Preparing to have that conversation with our team was challenging. We had to make sure we had the resources first and foremost. We had to be accountable to the people that we serve and we had to make sure that their information was being protected at the highest standard that technology will allow. To me, this was a top priority. We had to do this.

AV: Did you have the support in-house? What IT skill sets did you have on hand that you could tap into?

IM: We made some changes internally with staffing in our IT department. We also brought on a third-party firm that could move as expeditiously as we needed to accomplish our goals. We still have that combination. I like that combination. It’s a good combination for any organization to have separation of duties and responsibilities. 

In this day in time, a lot of companies can keep up with the most current systems to be able to protect data. These companies come in and give ideas on how to transition technology over the next three to five years. They help with developing a budget and a plan so that you and your organization can continue to move forward. We have a good team to move the agency in the direction that we need.

AV: It gives you flexibility because you don’t want to be tied to a certain set of skill sets that may not be relevant five years from now. That’s encouraging.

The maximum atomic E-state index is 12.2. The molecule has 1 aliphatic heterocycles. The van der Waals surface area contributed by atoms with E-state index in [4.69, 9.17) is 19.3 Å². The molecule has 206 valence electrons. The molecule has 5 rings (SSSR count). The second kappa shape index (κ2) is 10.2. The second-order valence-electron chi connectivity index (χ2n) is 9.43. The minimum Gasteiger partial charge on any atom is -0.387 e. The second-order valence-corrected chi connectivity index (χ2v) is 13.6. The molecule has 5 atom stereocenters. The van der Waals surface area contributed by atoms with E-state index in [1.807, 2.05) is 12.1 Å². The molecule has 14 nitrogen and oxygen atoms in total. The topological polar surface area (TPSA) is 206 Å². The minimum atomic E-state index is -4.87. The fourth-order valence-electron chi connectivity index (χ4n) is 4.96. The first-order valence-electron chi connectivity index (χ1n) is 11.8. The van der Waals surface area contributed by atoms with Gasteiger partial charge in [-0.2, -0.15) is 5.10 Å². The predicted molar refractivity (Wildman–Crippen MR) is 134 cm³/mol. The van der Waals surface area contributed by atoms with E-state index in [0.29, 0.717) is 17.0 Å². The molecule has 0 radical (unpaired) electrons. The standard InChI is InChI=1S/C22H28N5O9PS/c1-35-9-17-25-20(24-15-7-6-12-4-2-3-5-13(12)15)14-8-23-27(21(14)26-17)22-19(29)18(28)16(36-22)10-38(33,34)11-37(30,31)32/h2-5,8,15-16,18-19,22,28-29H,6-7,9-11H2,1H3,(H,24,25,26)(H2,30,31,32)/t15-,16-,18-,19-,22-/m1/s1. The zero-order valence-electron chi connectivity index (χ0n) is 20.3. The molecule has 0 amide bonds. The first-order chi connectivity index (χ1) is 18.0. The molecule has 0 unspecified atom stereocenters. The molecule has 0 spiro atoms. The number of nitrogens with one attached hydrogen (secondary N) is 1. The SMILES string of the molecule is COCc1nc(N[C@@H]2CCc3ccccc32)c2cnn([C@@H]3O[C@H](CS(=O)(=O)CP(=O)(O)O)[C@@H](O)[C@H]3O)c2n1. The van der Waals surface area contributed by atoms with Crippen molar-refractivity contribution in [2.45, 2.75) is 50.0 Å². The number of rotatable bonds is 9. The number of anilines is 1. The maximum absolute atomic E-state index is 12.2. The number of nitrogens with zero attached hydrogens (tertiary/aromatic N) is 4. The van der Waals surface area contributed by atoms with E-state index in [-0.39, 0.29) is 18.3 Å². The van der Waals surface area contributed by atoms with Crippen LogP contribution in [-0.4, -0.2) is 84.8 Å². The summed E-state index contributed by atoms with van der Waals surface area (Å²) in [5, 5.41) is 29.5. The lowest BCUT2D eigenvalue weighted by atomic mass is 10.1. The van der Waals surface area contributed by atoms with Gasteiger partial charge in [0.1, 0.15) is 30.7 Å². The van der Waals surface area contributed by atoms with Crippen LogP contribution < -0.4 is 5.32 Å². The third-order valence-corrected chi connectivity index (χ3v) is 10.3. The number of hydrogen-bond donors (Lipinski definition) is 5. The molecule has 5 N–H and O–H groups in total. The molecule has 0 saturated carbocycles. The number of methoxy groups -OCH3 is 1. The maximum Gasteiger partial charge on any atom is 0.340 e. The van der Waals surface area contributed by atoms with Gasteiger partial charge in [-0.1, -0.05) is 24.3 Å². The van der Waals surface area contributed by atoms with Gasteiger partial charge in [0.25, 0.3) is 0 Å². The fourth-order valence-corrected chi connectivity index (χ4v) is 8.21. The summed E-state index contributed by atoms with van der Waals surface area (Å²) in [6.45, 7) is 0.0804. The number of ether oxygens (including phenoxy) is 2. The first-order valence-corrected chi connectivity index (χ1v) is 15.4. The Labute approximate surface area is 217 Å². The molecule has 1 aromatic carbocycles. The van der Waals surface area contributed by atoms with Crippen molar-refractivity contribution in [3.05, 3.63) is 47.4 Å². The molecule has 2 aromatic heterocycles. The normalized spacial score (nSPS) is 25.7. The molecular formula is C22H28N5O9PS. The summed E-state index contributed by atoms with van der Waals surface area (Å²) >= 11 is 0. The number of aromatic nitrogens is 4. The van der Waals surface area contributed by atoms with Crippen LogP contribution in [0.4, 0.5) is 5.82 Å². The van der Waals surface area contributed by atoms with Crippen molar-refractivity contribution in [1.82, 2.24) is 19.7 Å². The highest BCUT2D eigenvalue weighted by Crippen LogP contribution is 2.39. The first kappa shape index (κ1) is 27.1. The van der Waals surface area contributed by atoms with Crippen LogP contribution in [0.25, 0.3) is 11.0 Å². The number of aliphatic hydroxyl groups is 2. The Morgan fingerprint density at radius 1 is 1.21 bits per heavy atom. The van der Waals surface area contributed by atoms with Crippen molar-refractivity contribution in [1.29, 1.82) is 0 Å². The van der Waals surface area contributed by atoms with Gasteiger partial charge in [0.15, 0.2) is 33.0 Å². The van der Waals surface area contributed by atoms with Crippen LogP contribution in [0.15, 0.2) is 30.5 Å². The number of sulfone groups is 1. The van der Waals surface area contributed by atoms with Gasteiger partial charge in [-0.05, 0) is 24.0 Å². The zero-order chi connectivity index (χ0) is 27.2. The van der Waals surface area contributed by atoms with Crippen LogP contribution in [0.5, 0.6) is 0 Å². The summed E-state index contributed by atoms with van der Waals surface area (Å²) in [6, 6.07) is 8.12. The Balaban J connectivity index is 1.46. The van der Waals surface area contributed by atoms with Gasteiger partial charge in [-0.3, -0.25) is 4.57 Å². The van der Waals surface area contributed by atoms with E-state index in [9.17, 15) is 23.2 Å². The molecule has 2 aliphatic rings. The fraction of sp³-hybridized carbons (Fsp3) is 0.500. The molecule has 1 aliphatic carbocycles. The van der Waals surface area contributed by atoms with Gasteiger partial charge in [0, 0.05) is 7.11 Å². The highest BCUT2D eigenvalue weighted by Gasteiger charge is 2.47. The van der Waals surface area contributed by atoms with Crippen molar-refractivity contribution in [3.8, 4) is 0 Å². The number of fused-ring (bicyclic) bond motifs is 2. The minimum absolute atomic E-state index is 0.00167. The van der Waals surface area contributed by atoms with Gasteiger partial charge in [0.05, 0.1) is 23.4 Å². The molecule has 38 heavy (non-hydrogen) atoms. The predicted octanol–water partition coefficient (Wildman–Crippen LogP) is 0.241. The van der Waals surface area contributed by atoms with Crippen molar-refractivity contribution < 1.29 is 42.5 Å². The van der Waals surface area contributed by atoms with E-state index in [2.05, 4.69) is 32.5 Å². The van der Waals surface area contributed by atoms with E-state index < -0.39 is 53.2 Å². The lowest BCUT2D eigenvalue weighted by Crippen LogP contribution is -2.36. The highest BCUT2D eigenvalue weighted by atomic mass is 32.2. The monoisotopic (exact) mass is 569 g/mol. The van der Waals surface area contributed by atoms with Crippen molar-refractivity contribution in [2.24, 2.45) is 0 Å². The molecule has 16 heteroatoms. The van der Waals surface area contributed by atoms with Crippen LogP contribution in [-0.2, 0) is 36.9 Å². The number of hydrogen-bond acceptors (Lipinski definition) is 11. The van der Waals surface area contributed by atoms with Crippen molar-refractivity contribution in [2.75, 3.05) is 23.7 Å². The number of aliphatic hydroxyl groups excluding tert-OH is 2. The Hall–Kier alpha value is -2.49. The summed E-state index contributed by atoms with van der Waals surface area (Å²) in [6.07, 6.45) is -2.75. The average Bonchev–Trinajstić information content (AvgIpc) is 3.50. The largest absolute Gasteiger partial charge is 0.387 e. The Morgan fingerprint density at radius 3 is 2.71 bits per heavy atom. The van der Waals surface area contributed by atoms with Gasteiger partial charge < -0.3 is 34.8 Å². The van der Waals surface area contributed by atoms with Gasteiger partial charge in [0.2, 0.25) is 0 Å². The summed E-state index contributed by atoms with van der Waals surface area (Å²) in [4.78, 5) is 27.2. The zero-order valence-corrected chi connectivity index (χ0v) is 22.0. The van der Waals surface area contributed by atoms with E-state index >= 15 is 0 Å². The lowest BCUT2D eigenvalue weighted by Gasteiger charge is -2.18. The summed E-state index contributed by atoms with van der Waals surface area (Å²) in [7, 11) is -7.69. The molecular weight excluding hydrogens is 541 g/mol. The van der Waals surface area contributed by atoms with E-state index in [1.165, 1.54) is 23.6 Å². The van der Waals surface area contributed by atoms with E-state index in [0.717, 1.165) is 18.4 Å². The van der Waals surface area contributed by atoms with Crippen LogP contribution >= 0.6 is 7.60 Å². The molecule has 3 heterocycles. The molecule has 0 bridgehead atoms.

Keeping your team accountable is something that I always ask leaders about. You can vision cast all day, you can set goals and pave the path. How do you keep your team accountable for the larger goals that are made up of these smaller projects and activities?

IM: We spend a lot of time communicating with our leadership team. That leadership team is made up of people who sit in all positions within the organization. They don’t necessarily have to have the job title of a director or a supervisor. We realize that every individual is uniquely qualified to be on the leadership team, despite the role that they play in the organization.

We have meetings with our leadership team monthly, and we have high-level conversations about our larger team goals. It’s a no-judgment zone. We talk freely and openly about areas where things may have changed, particular departments that may have been impacted, and goals that we have set collectively, and we make adjustments as we go along.

We realize that goals are things that you hope to accomplish, but if you don’t necessarily accomplish the goal within the time frame specified, it doesn’t mean that you’ve failed. It means that there’s something you need to adjust, or maybe you’ve been shooting too aggressively. 

We have won in our organization and then we have had Ls, which do not stand for losses. They’re learning opportunities. We take our Ls and we learn. Each time we have a barrier, a roadblock, a stumbling block, a technology block, we ask, “What can we do to learn, to make this change, to do something better?”

AV: You don’t have a technology background. You’re not trained. You haven’t been a CIO. Does it then come down to looking past what I call the blinking lights and saying, “Here’s what the outcomes need to be. Let’s find the Lego blocks and the bricks to build this roadway to the outcome?”